If you ware looking to spend around $200 for a gaming graphics card this spring the NVIDIA GeForce GTX 960 (launch review) is the latest and greatest card from NVIDIA at that price point. There are more than a dozen GTX960 cards on the market from six manufacturers (ASUS, EVGA, Gigabyte, MSI, PNY,and Zotac) in the United States, so picking the right card could be a bit overwhelming for those that are building their first gaming PC. Today, we’ll be doing a brief overview on the three GTX960 offerings from Gigabyte and then take an in-depth look at their flagship model!
| GeForce GTX 960
||Gigabyte GTX 960 G1 Gaming
||Gigabyte GTX 960 OC
||Gigabyte GTX 960 Mini ITX OC
|Model||G1 Gaming SuperOverclock (SoC)||Overclocked||Mini ITX|
|Part Number||GV-N960G1 GAMING-2GD||GV-N960WF2OC-2GD||GV-N960IXOC-2GD|
|GPU boost clock||1304MHz||1279MHz||1178MHz|
|GPU base clock||1241MHz||1216MHz||1051MHz|
|Memory Size||2 GB GDDR5||2 GB GDDR5||2 GB GDDR5|
|Memory clock||7010MHz||7010 MHz||7000 MHz|
|Number of Fans||Triple WindForce 3x||Dual WindForce 2x||Single 90mm|
Gigabyte has three GeForce GTX 960 models for you to pick from. If you are looking for a short card for a small form factor or Mini-ITX system build there is the Gigabyte GTX 960 Mini ITX Overclocked card that is just 7.2-inches in length. That card was designed to be small, so it has the smallest heatsink, paired with a single cooling fan and the lowest clock speeds. Up from there you have the standard Gigabyte GeForce GTX 960 Overclocked card, which has a dual-fan WindForce 2x GPU cooler design with base clock speeds that are 15.7% higher than on the Mini-ITX card. Both cards are priced at $199.99, so if card length isn’t an issue you’ll want to go with ‘standard’ model to get the most from your gaming system. The flagship model would be the Gigtabyte GeForce GTX 960 G1 Gaming and it is by far the longest card at 11.7-inches in length, but it also has the largest WindForce 3x GPU cooler and by far the highest clock speeds. The 1241MHz base and 1304MHz boost clocks on the 1,024 CUDA cores in the NVIDIA ‘Maswell’ GM206 GPU aren’t the highest clocks available on the overall market, but they are close.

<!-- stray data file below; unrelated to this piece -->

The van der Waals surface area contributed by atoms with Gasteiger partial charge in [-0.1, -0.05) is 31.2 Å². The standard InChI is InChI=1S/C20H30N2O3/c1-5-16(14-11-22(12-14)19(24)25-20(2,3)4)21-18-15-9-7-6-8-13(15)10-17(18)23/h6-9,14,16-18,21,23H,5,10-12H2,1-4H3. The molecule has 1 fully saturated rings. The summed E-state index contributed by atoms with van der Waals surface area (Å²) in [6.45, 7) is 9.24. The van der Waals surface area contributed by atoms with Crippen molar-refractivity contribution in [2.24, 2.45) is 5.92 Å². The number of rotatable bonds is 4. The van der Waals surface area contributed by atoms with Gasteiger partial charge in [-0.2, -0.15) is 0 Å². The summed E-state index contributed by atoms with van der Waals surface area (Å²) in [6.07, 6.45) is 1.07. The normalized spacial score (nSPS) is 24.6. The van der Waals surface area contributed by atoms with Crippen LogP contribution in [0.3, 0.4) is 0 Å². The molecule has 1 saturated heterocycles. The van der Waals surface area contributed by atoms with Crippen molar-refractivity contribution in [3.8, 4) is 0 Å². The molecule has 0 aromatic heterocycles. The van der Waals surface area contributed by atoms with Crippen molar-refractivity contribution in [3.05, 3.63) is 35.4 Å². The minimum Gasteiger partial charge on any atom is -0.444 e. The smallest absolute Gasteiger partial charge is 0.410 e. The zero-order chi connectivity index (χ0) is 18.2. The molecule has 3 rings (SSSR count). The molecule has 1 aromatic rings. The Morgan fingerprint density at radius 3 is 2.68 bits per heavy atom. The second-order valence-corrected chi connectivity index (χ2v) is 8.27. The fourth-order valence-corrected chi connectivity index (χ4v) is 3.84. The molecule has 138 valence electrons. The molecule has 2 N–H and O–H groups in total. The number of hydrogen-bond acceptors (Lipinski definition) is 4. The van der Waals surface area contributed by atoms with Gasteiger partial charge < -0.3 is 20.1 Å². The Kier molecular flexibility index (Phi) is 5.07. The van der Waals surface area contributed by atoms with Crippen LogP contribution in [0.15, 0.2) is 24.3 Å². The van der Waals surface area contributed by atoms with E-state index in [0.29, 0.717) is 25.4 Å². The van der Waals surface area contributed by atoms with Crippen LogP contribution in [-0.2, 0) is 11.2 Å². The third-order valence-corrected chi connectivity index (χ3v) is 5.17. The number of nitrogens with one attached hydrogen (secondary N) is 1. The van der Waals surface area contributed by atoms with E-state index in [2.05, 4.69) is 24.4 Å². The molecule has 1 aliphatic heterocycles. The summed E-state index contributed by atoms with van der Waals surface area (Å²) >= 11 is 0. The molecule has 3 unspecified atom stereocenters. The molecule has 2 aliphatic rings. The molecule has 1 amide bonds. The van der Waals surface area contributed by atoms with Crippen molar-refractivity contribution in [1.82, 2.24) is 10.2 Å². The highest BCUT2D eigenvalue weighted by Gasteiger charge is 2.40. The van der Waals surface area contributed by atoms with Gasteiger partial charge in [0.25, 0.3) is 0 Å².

The card that we are looking at today is the Gigabyte GTX 960 G1 Gaming and they styling of the card shouldn’t come as a shock to anyone. Gigabyte has stuck with a black PCB, black fan shroud and smoked black fan blades. Most gamers are happy with black and it doesn’t appear that the video card manufacturers are wanting to stray away from that color much these days. The WindForce 3x GPU cooler has three 11-blade 90mm dust-proof cooling fans (Power Logic PLD08010S12H) that are optimized for silent airflow. The fans help dissipate the heat from three aluminum finned cooling arrays that are interwoven with four 6mm copper heatpipes that make direct contact with the GPU. The design looks to be well done and the GPU cooler does have a heatsink with a thermal pad that makes contact with the MOSFETs to ensure the PWM components are kept at safe temperatures to ensure product longevity.
The GTX 960 G1 Gaming is a fairly large card that measures in at 295mm x 114mm x 43mm (L x W x H), so you might want to make sure it fits in your chassis if you have a mid-tower or some other smaller chassis.
Like many of the other NVIDIA GeForce GTX 960 cards on the market the Gigabyte GTX 960 G1 Gaming features 0db noise reduction technology, which means the fans seldom run when the card is running in 2D mode or even when doing some light 3D gaming. From what we gather the fans kick on when the power draw on the card exceeds 60 Watts or the GPU temperature gets over 62C. Gigabyte put some LED lighted areas along the top edge of the GPU cooler that show when the fans are off and on. Most gamers don’t need LED lights to know if their fans are running or not, but it’s some extra LED bling and it looks cool.
By the rear mounting bracket you’ll find the NVIDIA SLI interconnect for those that wanted to run two of these cards together for improved gaming performance. There are no jumpers or switches on this model as Gigabyte put most of the resources into designing the GPU cooler and sorting for the best GPU for the flagship model by using their ‘GPU Gauntlet Sorting’ system. Gigabyte does have a dual-bios solution in-place on this card, but it’s an automated process where if one BIOS fails the card rolls over to the second one without you having to do anything.
On the other end of the top edge of the GTX 960 G1 Gaming you’ll find the two rear-facing 6-pin PCIe external power connectors. Gigabyte recommends a 400W or greater power supply for your gaming system for this model.
The Gigabyte GeForce GTX 960 G1 Gaming comes with a full coverage black back plate to help protect the components on the back of the card and it helps lower the PCB temperature.
Gigabyte went with three DisplayPort 1.2 outputs as well as single HDMI 2.0 and Dual-Link DVI-I when it comes to video outputs. The HDMI 2.0 port does support 4K @ 60Hz! Gigabyte does not include any DVI to VGA adapters or SLI bridges in the accessory bundle with this card, so just a friendly heads up there.
Here you can make out the four 6mm thick direct touch copper heat pipes sticking out past the aluminum cooling fin array. These heat pipes help whisk heat away from the GM206 GPU to ensure the Gigabyte GTX 960 G1 Gaming is kept as cool as possible.
Now that we have the basics out of the way we can take a look at the retail packaging and get to the benchmarks!